Latest Infectious Disease News
MONDAY, Jan. 16, 2017 (HealthDay News) -- A type of potentially deadly drug-resistant bacteria is more widespread in U.S. hospitals than previously thought and needs to be more closely monitored, a new study suggests.
Researchers checked for cases of illness caused by carbapenem-resistant Enterobacteriaceae (CRE) in a sample of four U.S. hospitals and identified a wide variety of CRE species. Three hospitals are in the Boston area and one is in California.
The CRE family of germs causes about 9,300 infections and 600 deaths in the United States each year, according to the U.S. Centers for Disease Control and Prevention. Those numbers are on the rise, the researchers said.
CDC Director Dr. Tom Frieden has called CRE "nightmare bacteria" due to their resistance to carbapenems, which are last-resort antibiotics used to treat drug-resistant infections.
In the study, the researchers also discovered that CRE has a wide range of genetic traits that make it resistant to antibiotics and that these traits are easily transferred between various CRE species.
The findings suggest that CRE is more common than previously believed, and that it may be transmitted from person to person without causing symptoms. Because of this, genetic surveillance of CRE needs to be increased, said the authors of the study. It was published online Jan. 16 in the journal Proceedings of the National Academy of Sciences.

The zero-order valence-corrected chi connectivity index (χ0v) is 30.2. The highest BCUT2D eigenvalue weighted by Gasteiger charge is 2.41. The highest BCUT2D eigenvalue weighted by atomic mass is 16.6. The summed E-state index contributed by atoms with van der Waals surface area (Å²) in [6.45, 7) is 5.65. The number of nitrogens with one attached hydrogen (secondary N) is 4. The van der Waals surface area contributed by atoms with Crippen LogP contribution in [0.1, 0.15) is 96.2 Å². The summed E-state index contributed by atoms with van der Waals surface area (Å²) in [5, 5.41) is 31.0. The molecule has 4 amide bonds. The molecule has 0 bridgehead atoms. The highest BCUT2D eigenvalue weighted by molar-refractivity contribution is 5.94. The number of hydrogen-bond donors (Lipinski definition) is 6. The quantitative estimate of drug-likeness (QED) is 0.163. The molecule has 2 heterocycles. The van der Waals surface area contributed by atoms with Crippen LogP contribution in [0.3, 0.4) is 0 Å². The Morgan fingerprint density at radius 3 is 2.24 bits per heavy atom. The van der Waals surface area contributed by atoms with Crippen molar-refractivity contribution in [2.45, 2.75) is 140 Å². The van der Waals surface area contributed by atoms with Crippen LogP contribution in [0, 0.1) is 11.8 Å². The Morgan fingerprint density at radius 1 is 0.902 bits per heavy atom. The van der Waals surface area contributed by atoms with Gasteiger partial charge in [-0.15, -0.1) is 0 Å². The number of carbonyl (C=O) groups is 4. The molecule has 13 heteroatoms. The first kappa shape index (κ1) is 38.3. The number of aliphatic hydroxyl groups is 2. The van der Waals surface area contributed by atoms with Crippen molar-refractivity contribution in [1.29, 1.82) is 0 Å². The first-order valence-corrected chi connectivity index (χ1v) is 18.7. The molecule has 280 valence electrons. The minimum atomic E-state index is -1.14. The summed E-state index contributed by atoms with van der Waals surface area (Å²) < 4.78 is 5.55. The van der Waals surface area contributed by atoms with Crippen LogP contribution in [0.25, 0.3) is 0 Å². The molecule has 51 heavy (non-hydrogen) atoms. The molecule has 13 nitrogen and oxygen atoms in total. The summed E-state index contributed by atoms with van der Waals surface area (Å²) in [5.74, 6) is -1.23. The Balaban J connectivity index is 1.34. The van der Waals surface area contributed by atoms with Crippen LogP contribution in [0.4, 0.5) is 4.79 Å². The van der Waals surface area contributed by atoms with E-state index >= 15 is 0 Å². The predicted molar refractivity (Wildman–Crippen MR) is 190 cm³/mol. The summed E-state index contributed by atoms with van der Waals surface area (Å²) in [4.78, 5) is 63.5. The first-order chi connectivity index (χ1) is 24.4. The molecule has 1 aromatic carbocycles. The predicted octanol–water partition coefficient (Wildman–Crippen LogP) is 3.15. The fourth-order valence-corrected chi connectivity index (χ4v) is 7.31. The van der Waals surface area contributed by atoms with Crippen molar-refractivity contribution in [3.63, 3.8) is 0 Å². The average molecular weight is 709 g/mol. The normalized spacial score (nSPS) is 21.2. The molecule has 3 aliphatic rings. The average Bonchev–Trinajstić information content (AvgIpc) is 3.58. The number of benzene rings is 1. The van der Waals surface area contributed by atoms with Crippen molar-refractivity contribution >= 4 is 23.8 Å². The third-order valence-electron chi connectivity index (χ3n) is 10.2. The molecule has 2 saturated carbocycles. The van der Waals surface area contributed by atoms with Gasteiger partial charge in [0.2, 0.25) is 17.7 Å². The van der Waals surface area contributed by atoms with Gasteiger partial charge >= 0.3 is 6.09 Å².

"While the typical focus has been on treating sick patients with CRE-related infections, our new findings suggest that CRE is spreading beyond the obvious cases of disease. We need to look harder for this unobserved transmission within our communities and health care facilities if we want to stamp it out," said study senior author William Hanage. He's an associate professor of epidemiology at the Harvard T.H. Chan School of Public Health in Boston.
"The best way to stop CRE making people sick is to prevent transmission in the first place," Hanage said in a Harvard news release. "If it is right that we are missing a lot of transmission, then only focusing on cases of disease is like playing whack-a-mole; we can be sure the bacteria will pop up again somewhere else."
-- Robert Preidt
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SOURCE: Harvard University, news release, Jan. 16, 2017